Panzetta is well aware of the demands many men face, and that constantly shelling out cash for family necessities can be a big disincentive to spending money on oneself. “Put the kids through university, buy stuff for their wives… they forget about themselves. But you don’t have to buy anything expensive. Change your hairstyle once in a while, or just change the color a little bit. People will see you in a different light, and then you’ll feel different yourself.”
To sum up his philosophy, he likens clothing to flowers. “If you keep the same flower, it is bound to go bad.” Likewise, he says, “If you wear the same stuff all of the time, it’s not good.”
Still, for men who haven’t revitalized their wardrobes in years, the thought of suddenly taking a walk on the wild side can be pretty daunting. Thankfully, Panzetta’s message provides some needed reassurance as well. “I think men get more attractive as they grow older,” he insists, “so even if they’re old they’re not garbage.”
Of course, the confidence boost a man receives by improving his look can benefit another big part of his life as well: winning the affections of women. And though Panzetta seeks to dispel a common misconception – “When people see me in town with a girl, they automatically think I’m dating her, but I just have a lot of friends” – he still has some thoughts on the subject of love. After all, they don’t call Italian a romance language for nothing.
“Italian women think they are princesses even when they’re old ladies,” he says. “Italy is also a Christian country, so women’s guards are very strong. To break that wall, men have to bump their heads so many times. But here in Japan, it’s a man’s society. Japanese men rarely praise women.” He suggests that a little flattery can go a long way. “In some cultures, women are not used to being praised, so you can easily make them happy. Not just here–anybody in any culture likes to be admired.
“Even when there’s a wall between you,” he continues, “you can find a small hole to get into their feelings.” That said, sincerity is crucial, as he warns, “If it’s not coming from the bottom of your heart, it’s a lie.”
For all his swagger and panache, female observers will be pleased to know that Panzetta’s more than just a sweet talker. “I always try to remember that I should be good to the people around me, and that goes for men as well as for women,” he says. “If I have a friend whose birthday is coming up, I think about what I should get for that person. If a person is not really genki, I wonder, ‘how can I make him or her genki?’ I like to make people happy. I‘ve always had that feeling.”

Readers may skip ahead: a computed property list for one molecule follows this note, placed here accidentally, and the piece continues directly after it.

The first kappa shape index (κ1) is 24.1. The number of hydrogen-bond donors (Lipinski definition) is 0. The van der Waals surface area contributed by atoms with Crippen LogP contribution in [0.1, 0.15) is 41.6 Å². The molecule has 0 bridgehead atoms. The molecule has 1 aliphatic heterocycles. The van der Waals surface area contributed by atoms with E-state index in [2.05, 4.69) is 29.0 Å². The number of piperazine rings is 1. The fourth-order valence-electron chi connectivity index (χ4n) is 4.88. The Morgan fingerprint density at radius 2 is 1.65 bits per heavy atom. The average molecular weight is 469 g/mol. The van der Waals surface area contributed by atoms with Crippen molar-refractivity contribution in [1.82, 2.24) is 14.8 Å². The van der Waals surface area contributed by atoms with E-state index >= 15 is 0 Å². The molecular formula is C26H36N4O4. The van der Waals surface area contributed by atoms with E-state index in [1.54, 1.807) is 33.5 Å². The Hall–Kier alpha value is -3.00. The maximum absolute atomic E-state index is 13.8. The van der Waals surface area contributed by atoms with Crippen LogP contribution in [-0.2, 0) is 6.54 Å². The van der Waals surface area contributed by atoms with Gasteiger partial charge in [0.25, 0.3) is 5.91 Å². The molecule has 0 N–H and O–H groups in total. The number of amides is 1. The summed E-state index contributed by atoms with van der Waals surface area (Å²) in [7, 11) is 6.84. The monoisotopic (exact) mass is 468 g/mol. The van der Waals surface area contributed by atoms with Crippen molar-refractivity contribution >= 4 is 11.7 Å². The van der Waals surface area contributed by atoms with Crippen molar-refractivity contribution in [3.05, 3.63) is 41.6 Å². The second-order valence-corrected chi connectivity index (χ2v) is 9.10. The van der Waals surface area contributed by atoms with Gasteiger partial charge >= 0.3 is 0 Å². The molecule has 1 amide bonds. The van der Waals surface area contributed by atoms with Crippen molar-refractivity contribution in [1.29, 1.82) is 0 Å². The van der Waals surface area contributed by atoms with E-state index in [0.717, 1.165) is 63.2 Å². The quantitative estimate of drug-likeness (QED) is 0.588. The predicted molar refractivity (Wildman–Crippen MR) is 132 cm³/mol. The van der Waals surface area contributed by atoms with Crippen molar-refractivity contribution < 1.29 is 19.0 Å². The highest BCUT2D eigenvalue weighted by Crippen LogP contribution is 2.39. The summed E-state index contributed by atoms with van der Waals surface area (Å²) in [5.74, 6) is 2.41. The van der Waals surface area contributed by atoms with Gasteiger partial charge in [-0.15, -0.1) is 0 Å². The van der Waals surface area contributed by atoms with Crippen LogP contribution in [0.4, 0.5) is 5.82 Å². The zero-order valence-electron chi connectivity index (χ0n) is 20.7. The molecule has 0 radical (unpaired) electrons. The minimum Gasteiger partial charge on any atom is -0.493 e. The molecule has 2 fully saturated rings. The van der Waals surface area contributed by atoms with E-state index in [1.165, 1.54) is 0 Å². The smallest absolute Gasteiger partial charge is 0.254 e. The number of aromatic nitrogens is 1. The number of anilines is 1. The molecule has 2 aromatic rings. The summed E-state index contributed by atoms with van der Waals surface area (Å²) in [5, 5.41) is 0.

And what better way to bring happiness to a person than by tantalizing their taste buds? Despite his own apparent lack of skill in the kitchen, Panzetta has long been a big proponent of the delights of Italian cuisine. Recently, however, he went a step further and opened his own restaurant in Tokyo’s Gaienmae district. Ristorante Giromondo serves traditional dishes inspired by Panzetta’s own Neapolitan background, though he says the chef is very stubborn and doesn’t let him suggest anything for the menu.
The restaurant is in fact a continuation of what he says is already a strong tradition of fine Italian cooking in Japan. “Italian foods made by Japanese are really quite good,” he notes. “Of course not all, but Japan and Italy both have their own noodle culture, so Japanese tend to have good taste in the way they boil pasta.
“Some places,” he readily acknowledges, “are even better than Italians’.”
Schedule permitting, Panzetta likes to stop by Giromondo to dine and chat with the clientele. But with such a busy agenda, he rarely gets a chance to do all the things he enjoys. “Personally,” he muses, “I want to go spend time by the ocean, like in Okinawa or the Maldives. I like to dive, and I also want to use this new surfboard I just got. The problem is time.”
Not that he’s complaining. “It is really busy, but I very much enjoy going overseas for the shoots and getting to see different cultures.”
In many ways, this openness to other cultures has probably helped make Japanese so receptive to his. Plus, there’s no denying that he fits in well here, even as he takes care not to lose his Italian identity. “I’m not Japanese,” he reminds us, “so I don’t think it’s natural for me to act completely Japanese. But even from the beginning, I guess I had a lot in common, and now it’s becoming like a habit. I often apologize with gomennasai or thank you with arigatou – a lot more than I did before.”
Doing so doesn’t mean he’s selling out his own background. It’s simply a way to make those around him comfortable–something Panzetta does extremely well. It’s hard to tell where he’ll end up or what he’ll be doing in the future, as his life up to this point has been one surprise after another. But regardless of any new directions, it’s a good bet that his charm will remain intact.
Asked about his goals, it seems he’s not set on anything in particular. Pausing for a moment, he finally responds: “I’d like to do more dramas and movies. I’d like to do more of that and see if it’s interesting.” Otherwise, he says, “my goal could be a new life. I don’t know where I will end up living. Because I love the ocean so much, I’d like to move closer to it – a warm place.”
If Panzetta has learned one thing over the course of his career, however, it’s that destiny can take you to unexpected places. As a result, he’s not setting anything in stone. “Up to this point, I didn’t really plan, things just came,” he says. “So from now on, I’ll just go with the flow.”
Story by Kayo Yamawaki
From J SELECT Magazine, March 2008